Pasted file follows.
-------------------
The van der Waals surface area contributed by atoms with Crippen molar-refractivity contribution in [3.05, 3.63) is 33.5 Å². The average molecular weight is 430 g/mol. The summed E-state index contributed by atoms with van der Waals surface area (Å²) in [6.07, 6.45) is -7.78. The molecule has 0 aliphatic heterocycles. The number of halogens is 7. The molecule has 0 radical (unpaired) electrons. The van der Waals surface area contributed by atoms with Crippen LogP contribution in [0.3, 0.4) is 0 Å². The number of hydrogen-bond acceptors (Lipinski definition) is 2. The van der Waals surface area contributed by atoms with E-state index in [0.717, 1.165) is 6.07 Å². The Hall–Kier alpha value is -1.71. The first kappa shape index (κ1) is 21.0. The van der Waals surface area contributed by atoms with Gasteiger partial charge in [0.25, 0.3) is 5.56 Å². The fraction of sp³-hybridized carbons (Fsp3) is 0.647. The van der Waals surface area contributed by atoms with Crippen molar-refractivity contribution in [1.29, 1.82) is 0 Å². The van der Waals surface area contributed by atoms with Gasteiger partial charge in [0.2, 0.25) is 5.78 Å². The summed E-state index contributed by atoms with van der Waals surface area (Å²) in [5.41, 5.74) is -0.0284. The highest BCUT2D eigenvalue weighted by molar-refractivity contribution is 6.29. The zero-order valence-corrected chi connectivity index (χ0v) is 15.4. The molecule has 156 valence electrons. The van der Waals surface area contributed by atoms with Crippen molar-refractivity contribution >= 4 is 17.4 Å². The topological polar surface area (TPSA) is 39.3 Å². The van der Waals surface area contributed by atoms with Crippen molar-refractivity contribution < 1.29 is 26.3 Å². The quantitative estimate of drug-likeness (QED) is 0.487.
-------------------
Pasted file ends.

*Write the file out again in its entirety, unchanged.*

The van der Waals surface area contributed by atoms with Crippen molar-refractivity contribution in [3.05, 3.63) is 33.5 Å². The average molecular weight is 430 g/mol. The summed E-state index contributed by atoms with van der Waals surface area (Å²) in [6.07, 6.45) is -7.78. The molecule has 0 aliphatic heterocycles. The number of halogens is 7. The molecule has 0 radical (unpaired) electrons. The van der Waals surface area contributed by atoms with Crippen LogP contribution in [0.3, 0.4) is 0 Å². The number of hydrogen-bond acceptors (Lipinski definition) is 2. The van der Waals surface area contributed by atoms with E-state index in [0.717, 1.165) is 6.07 Å². The Hall–Kier alpha value is -1.71. The first kappa shape index (κ1) is 21.0. The van der Waals surface area contributed by atoms with Gasteiger partial charge in [0.25, 0.3) is 5.56 Å². The fraction of sp³-hybridized carbons (Fsp3) is 0.647. The van der Waals surface area contributed by atoms with Crippen molar-refractivity contribution in [1.29, 1.82) is 0 Å². The van der Waals surface area contributed by atoms with Gasteiger partial charge in [0.2, 0.25) is 5.78 Å². The summed E-state index contributed by atoms with van der Waals surface area (Å²) in [5.41, 5.74) is -0.0284. The highest BCUT2D eigenvalue weighted by molar-refractivity contribution is 6.29. The zero-order valence-corrected chi connectivity index (χ0v) is 15.4. The molecule has 156 valence electrons. The van der Waals surface area contributed by atoms with Crippen molar-refractivity contribution >= 4 is 17.4 Å². The topological polar surface area (TPSA) is 39.3 Å². The van der Waals surface area contributed by atoms with Crippen molar-refractivity contribution < 1.29 is 26.3 Å². The quantitative estimate of drug-likeness (QED) is 0.487.